Donna Tyler Hollie
chef, restaurant owner, author, and teacher, was born in Orange County, Virginia. She was one of eight children, three sons and five daughters, born to Eugene and Daisy Lewis. Her community, called Freetown, was established by her grandfather, Chester Lewis, a farmer, and other freedmen after the Civil War. Her grandfather's home was the site of the community's first school.
Although little is known about Lewis's formal academic education, she learned to cook by observing and assisting her mother and paternal aunt, Jennie These women cooked in the tradition of their African forebearers using seasonal ingredients frying in oil flavoring vegetables with meat improvising and relying on their senses to determine whether food was appropriately seasoned and thoroughly cooked For example whether a cake was done could be determined by listening to the sound made by the cake pan Wonderful dishes were created ...
Sancho was baptized as an infant in a Roman Catholic Church but confirmed as a youth in the Church of England. His baptismal name was Ignatius, while his surname came from his first owners in England, who fancifully named him after Don Quixote's servant in Miguel de Cervantes's famous novel. Charles Ignatius Sancho was the name he used in 1758 to sign his marriage certificate. Two volumes of his letters were gathered from their recipients and published in 1782, prefaced by Joseph Jekyll's Life of Ignatius Sancho; Jekyll undertook this work, from which virtually all biographical information on Sancho derives, after his acquaintance Samuel Johnson, the poet, critic, and compiler of A Dictionary of the English Language, failed to fulfill his intention to write Sancho's biography himself. Additional information survives in vital records, as do a few comments from such contemporaries as Johnson.
Jekyll wrote that ...
author, is now best known for the posthumously published two-volume Letters of the Late Ignatius Sancho, an African (London, 1782), edited by Frances Crewe, one of his younger correspondents. Virtually the only source of information about the first thirty years of Sancho’s life is Joseph Jekyll’s anonymously published biographical preface to the Letters According to Jekyll Sancho was born on a slave ship crossing the Atlantic Ocean from Africa to the Spanish colony of New Granada present day Colombia Jekyll reports that the bishop of Granada baptized him naming him Ignatius Shortly thereafter his mother died of disease and his father committed suicide rather than endure slavery The unnamed owner of the orphan brought him to England when he was two years old and gave him to three unmarried sisters in Greenwich They surnamed him Sancho because they thought that the pudgy toddler resembled the fictional Don Quixote s ...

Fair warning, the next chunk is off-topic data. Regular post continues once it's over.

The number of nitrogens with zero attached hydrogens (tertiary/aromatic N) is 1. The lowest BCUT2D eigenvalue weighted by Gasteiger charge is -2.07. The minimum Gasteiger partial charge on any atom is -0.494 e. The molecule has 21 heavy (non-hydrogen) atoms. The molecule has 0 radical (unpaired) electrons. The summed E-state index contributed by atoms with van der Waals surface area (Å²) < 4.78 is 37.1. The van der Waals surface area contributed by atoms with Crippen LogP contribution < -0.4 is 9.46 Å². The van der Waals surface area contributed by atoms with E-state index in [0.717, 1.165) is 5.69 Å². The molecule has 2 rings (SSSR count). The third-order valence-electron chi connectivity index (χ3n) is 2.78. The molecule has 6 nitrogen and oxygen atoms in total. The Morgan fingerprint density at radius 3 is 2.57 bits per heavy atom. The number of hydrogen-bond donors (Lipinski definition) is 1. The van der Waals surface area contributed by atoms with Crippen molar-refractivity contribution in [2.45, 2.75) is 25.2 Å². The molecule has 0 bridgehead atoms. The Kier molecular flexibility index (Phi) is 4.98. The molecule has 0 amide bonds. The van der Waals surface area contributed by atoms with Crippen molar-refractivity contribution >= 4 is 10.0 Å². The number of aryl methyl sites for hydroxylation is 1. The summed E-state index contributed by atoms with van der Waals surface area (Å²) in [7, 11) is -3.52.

Africanwriter whose letters, published posthumously in 1782, became best‐seller, attracting 1,181 subscribers including the Prime Minister, Lord North.
Sancho was born on board a slave ship en route to the West Indies. His mother died soon after, of a tropical disease, and his father chose to commit suicide rather than endure slavery. Sancho was brought to England by his master, at the age of 2 or 3, and given to three maiden sisters living in Greenwich. The sisters named him Sancho, thinking he resembled Don Quixote's squire. They kept him in ignorance, not teaching him to read or write. He was rescued by the Duke of Montagu who lived nearby in Blackheath The Duke encountering the boy by accident took a liking to his frankness of manner and frequently took him home where the Duchess introduced him to the world of books and of high culture He ...
Ignatius Sancho was born on a slave ship en route to the West Indies; both of his parents died during the journey, casualties of the Middle Passage. Never having lived in Africa, Sancho was in many ways a product of Western civilization. His letters, written between 1768 and 1780, and published posthumously in 1782, proved to the English public that an African could not only master the language and literature of England but become a discriminating reader and a discerning critic.
Upon arriving in Britain, Sancho was bought by three sisters in Greenwich who treated him poorly and denied him education. But the sisters' neighbors, the Duke and Duchess of Montague, were impressed by Sancho's curiosity about books and his quick mind and secretly lent him materials to read. In 1749 when the sisters threatened to sell him into American slavery Sancho fled to the ...